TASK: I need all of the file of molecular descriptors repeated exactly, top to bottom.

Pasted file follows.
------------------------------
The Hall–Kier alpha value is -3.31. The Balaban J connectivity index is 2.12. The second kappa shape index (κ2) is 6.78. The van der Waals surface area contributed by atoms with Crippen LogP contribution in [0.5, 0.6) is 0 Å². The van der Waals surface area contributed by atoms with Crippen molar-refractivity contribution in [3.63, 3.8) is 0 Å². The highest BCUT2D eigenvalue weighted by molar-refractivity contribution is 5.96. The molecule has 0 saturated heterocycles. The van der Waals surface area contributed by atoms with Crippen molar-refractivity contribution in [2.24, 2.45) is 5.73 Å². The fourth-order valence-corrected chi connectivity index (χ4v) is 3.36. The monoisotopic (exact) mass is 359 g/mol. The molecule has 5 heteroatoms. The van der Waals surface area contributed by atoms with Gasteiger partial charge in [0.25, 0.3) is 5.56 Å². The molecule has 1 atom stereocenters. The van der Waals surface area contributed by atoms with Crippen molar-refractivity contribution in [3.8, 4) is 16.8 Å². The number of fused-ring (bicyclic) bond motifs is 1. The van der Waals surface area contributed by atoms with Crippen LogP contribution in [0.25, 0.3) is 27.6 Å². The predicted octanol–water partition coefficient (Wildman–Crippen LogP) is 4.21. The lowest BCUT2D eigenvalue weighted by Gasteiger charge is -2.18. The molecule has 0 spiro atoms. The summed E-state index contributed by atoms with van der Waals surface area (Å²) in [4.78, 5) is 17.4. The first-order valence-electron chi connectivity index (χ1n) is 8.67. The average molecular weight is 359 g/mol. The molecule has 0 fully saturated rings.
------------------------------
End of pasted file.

The Hall–Kier alpha value is -3.31. The Balaban J connectivity index is 2.12. The second kappa shape index (κ2) is 6.78. The van der Waals surface area contributed by atoms with Crippen LogP contribution in [0.5, 0.6) is 0 Å². The van der Waals surface area contributed by atoms with Crippen molar-refractivity contribution in [3.63, 3.8) is 0 Å². The highest BCUT2D eigenvalue weighted by molar-refractivity contribution is 5.96. The molecule has 0 saturated heterocycles. The van der Waals surface area contributed by atoms with Crippen molar-refractivity contribution in [2.24, 2.45) is 5.73 Å². The fourth-order valence-corrected chi connectivity index (χ4v) is 3.36. The monoisotopic (exact) mass is 359 g/mol. The molecule has 5 heteroatoms. The van der Waals surface area contributed by atoms with Gasteiger partial charge in [0.25, 0.3) is 5.56 Å². The molecule has 1 atom stereocenters. The van der Waals surface area contributed by atoms with Crippen molar-refractivity contribution in [3.8, 4) is 16.8 Å². The number of fused-ring (bicyclic) bond motifs is 1. The van der Waals surface area contributed by atoms with Crippen LogP contribution in [0.25, 0.3) is 27.6 Å². The predicted octanol–water partition coefficient (Wildman–Crippen LogP) is 4.21. The lowest BCUT2D eigenvalue weighted by Gasteiger charge is -2.18. The molecule has 0 spiro atoms. The summed E-state index contributed by atoms with van der Waals surface area (Å²) in [4.78, 5) is 17.4. The first-order valence-electron chi connectivity index (χ1n) is 8.67. The average molecular weight is 359 g/mol. The molecule has 0 fully saturated rings.